The ONE THING I'm glad I did at the beginning of every school year.

“Hey Rookie! Have you prayed today?”

 This is what Vince, the Spanish teacher next door, asked me on my first day of teaching ever. He was one of the BEST (kindest, wisest, most helpful) mentors, despite teasing me relentlessly about being the rookie on our hallway.  To be fair…here’s the whole quote.  

“Hey Rookie! Have you prayed today? You better pray. These children gonna eat you alive!”

I smiled and he roared with laughter

The truth was I HAD prayed for my students that morning. In fact, that year (at Vince’s recommendation) I began a tradition. Every year before the first class arrived, I sat in each desk and prayed for the six kids who would sit in that desk that year. Honestly, it took a long time and I didn’t always know what to pray for. After all, I hadn’t met the kids yet. But, over the years, this became one of my favorite traditions for a few reasons. 

First, when I pray it helps me to remember that the people I serve are people…just that, people I serve. They’re not problems to be fixed, disruptions to be ignored, aggravations to be managed, or favorites to be rewarded. They’re people, made in the image of God, same as me. And when I remember they’re people, I’m more likely to remember that they exist outside the hour in my class which means…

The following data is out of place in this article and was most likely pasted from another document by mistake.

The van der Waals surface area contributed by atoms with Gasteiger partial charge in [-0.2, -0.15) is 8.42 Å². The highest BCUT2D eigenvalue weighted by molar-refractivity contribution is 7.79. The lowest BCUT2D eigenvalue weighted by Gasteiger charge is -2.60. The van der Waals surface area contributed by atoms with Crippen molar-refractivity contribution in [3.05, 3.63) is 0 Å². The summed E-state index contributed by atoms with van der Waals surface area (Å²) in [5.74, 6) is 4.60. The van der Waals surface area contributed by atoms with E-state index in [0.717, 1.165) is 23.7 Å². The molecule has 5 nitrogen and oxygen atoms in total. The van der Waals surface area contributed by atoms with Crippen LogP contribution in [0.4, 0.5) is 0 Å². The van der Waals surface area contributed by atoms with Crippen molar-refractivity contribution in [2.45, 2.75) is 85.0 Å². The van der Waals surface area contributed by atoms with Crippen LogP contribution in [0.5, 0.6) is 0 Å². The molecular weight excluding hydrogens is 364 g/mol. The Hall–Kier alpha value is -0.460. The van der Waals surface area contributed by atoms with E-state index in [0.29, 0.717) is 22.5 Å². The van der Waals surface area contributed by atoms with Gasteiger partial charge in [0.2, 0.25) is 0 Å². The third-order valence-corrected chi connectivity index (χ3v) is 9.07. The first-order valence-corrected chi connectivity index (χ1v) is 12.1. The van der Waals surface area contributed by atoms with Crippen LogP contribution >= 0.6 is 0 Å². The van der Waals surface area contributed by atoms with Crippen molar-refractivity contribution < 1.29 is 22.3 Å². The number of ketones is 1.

·     They have pressures I don’t know about. 

·     They have more to do than just my homework.

·     They have life situations that lead them to act the way they do.

·     They have other people who influence them and care about them.

·     They have a whole life going on that could justify the distraction from my lesson. 

·     And before I jump to conclusions about why they act, talk, don’t talk, or backtalk the way they do, I need to ask some questions to get the whole picture. 

The first day of school prayer tradition was a special one, but it wasn’t the only one. A year or two later, a few more traditions had developed. For example: 


  • On Monday mornings, I gathered with every teacher on my hall (all of whom had different faith backgrounds, by the way) and prayed for the kids who would walk into our classrooms. 

  • Each day during my planning period, I’d (TRY TO) pull one of my five class rosters and pray for each kid on that roster by name.

I knew praying for my students was important and I knew it benefitted me as much as them. But with so many, I had to develop some systems to make sure that happened. I’m pretty sure that’s true for you, too.



How do you prioritize praying for your students?

How do you create systems to ensure your priorities actually happen?